As the Utah Supreme Court once observed, “‘[i]n the beginning God created the heaven and the earth,’ Genesis 1:1, and families have been fighting over them ever since.” Rawlings v. Rawlings, 2015 UT 85, ¶1, 358 P.3d 1103. Indeed, disputes over land, particularly boundaries of land, are commonplace in courts throughout the country. The difficulty in some of these cases is the lack of formal documentation, such as deeds and measurements. For example, if A and B are neighbors and have always treated a certain stream as the boundary between their properties for 50 years, does the stream become the actual boundary? Suppose B finds out that the original deed to his property reflects that he owns a portion of A’s land beyond the stream, will court’s enforce that deed?
The answer is probably not, due to the doctrine of “boundary by acquiescence.” Boundary by acquiescence is the rule that if two landowners agree to a certain boundary between their parcels of land for a long period of time, that boundary becomes the legal boundary regardless of what the deeds may reflect. So, in the example above, a court would likely hold that the stream is still the legal boundary, even though B’s deed reflects otherwise.
In Utah, establishment of boundary by acquiescence requires (i) occupation up to a visible line marked by monuments, fences, or buildings, (ii) mutual acquiescence in the line as a boundary, (iii) for a period of at least 20 years, (iv) by adjoining landowners. When boundary by acquiescence applies is one of the questions the Utah Supreme Court recently addressed in Q-2 L.L.C. v. Hughes, 2016 UT 8.
In Hughes, the Hughes family and their neighbor disputed the east/west boundary of their lands. The parties, or their predecessors, had used an old fence running north to south as the boundary between the parcels from 1927 to 1971. However, this fence was actually on the eastern property, which means the western property owners were using more land than the recorded deeds reflected. The Hughes family acquired the eastern parcel in 1998, and, by that time, the old fence had deteriorated to the point it was no longer visible. Consequently, the Hughes family used the eastern parcel past the old fence, and up to the boundary line reflected in the recorded deeds. In other words, the Hughes family was occupying property that their predecessors had considered part of the western parcel for decades (the “disputed property”).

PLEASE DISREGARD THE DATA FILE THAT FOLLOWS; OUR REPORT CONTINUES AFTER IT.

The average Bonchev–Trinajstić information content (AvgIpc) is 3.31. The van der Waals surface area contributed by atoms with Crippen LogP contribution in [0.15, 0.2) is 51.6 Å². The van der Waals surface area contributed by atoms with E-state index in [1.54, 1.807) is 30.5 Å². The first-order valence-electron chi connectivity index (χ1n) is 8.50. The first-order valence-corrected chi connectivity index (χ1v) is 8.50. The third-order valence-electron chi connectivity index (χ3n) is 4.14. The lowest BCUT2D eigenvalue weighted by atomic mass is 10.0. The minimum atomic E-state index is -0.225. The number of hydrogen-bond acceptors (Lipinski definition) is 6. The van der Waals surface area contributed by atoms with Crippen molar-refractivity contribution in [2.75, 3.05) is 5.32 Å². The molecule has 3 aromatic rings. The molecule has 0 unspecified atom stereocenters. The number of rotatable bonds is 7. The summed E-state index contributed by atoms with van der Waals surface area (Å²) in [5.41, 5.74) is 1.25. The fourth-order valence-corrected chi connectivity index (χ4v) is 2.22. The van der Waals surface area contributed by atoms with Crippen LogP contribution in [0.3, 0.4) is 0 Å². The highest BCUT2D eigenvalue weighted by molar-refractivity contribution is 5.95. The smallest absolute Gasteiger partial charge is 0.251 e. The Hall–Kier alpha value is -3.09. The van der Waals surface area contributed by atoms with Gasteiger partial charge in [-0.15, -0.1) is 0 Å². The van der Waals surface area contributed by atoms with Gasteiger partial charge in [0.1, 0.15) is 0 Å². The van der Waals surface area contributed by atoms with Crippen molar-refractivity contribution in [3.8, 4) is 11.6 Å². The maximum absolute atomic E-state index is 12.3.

In 2008, one of the Hughes family’s neighbors brought an action to obtain title to the disputed property. The neighbor asserted, among other things, that by 1971 it had acquired the disputed property under the doctrine of boundary by acquiescence. In response, the Hughes family asserted that the neighbor could not have obtained title via boundary by acquiescence in 1971, because the neighbor did not bring an action and obtain a judicial decree establishing that interest. Therefore, the main question presented to the Utah Supreme Court was whether the boundary by acquiescence doctrine confers title at the time the elements of the doctrine are satisfied, or only after judicial decree.
The court acknowledged the concern that by not requiring a judicial determination for transfer of title, the court was creating uncertainty for many landowners. Indeed, this means that boundaries will be shifting throughout time, without those changes being recorded and tracked. However, the court did not find this concern persuasive due to the fact that many land doctrines create unrecorded rights, all of which further the policy of promoting out-of-court resolution of disputes. Therefore, the court held that the boundary by acquiescence doctrine confers title at the time the elements of the doctrine are satisfied and that a judicial adjudication of a boundary dispute does not grant title, but merely judicially recognizes the title that has already vested under the law.